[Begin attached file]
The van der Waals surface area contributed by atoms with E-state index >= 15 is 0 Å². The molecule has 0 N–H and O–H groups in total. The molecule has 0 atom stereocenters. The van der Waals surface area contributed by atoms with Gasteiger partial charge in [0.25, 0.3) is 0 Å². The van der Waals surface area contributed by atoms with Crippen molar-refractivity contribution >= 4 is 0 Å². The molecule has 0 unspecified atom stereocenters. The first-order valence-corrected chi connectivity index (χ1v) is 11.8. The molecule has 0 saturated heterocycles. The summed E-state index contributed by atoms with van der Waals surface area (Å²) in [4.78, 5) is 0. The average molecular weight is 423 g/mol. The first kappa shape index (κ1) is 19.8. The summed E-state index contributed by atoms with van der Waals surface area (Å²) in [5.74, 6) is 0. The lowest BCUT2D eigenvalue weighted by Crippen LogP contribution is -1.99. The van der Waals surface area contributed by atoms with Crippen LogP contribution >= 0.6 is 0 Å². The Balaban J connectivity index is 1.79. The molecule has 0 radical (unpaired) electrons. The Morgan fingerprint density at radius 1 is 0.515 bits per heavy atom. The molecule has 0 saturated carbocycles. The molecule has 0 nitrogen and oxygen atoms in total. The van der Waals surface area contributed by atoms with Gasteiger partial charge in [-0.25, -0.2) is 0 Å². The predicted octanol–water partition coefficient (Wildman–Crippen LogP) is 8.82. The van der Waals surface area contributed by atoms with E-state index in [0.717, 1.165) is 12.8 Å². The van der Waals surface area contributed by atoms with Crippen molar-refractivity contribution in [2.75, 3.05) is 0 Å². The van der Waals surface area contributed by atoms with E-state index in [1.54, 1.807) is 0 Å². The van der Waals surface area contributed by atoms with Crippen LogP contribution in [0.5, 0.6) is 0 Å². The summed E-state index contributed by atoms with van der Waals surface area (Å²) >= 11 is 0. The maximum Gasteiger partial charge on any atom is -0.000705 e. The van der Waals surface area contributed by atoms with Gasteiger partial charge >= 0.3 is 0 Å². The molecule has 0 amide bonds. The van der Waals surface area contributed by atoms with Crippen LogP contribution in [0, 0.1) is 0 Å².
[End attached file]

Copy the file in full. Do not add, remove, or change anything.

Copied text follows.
The van der Waals surface area contributed by atoms with E-state index >= 15 is 0 Å². The molecule has 0 N–H and O–H groups in total. The molecule has 0 atom stereocenters. The van der Waals surface area contributed by atoms with Gasteiger partial charge in [0.25, 0.3) is 0 Å². The van der Waals surface area contributed by atoms with Crippen molar-refractivity contribution >= 4 is 0 Å². The molecule has 0 unspecified atom stereocenters. The first-order valence-corrected chi connectivity index (χ1v) is 11.8. The molecule has 0 saturated heterocycles. The summed E-state index contributed by atoms with van der Waals surface area (Å²) in [4.78, 5) is 0. The average molecular weight is 423 g/mol. The first kappa shape index (κ1) is 19.8. The summed E-state index contributed by atoms with van der Waals surface area (Å²) in [5.74, 6) is 0. The lowest BCUT2D eigenvalue weighted by Crippen LogP contribution is -1.99. The van der Waals surface area contributed by atoms with Crippen LogP contribution >= 0.6 is 0 Å². The Balaban J connectivity index is 1.79. The molecule has 0 radical (unpaired) electrons. The Morgan fingerprint density at radius 1 is 0.515 bits per heavy atom. The molecule has 0 saturated carbocycles. The molecule has 0 nitrogen and oxygen atoms in total. The van der Waals surface area contributed by atoms with Gasteiger partial charge in [-0.25, -0.2) is 0 Å². The predicted octanol–water partition coefficient (Wildman–Crippen LogP) is 8.82. The van der Waals surface area contributed by atoms with E-state index in [0.717, 1.165) is 12.8 Å². The van der Waals surface area contributed by atoms with Crippen molar-refractivity contribution in [2.75, 3.05) is 0 Å². The van der Waals surface area contributed by atoms with E-state index in [1.54, 1.807) is 0 Å². The van der Waals surface area contributed by atoms with Crippen LogP contribution in [0.5, 0.6) is 0 Å². The summed E-state index contributed by atoms with van der Waals surface area (Å²) >= 11 is 0. The maximum Gasteiger partial charge on any atom is -0.000705 e. The van der Waals surface area contributed by atoms with Gasteiger partial charge >= 0.3 is 0 Å². The molecule has 0 amide bonds. The van der Waals surface area contributed by atoms with Crippen LogP contribution in [0, 0.1) is 0 Å².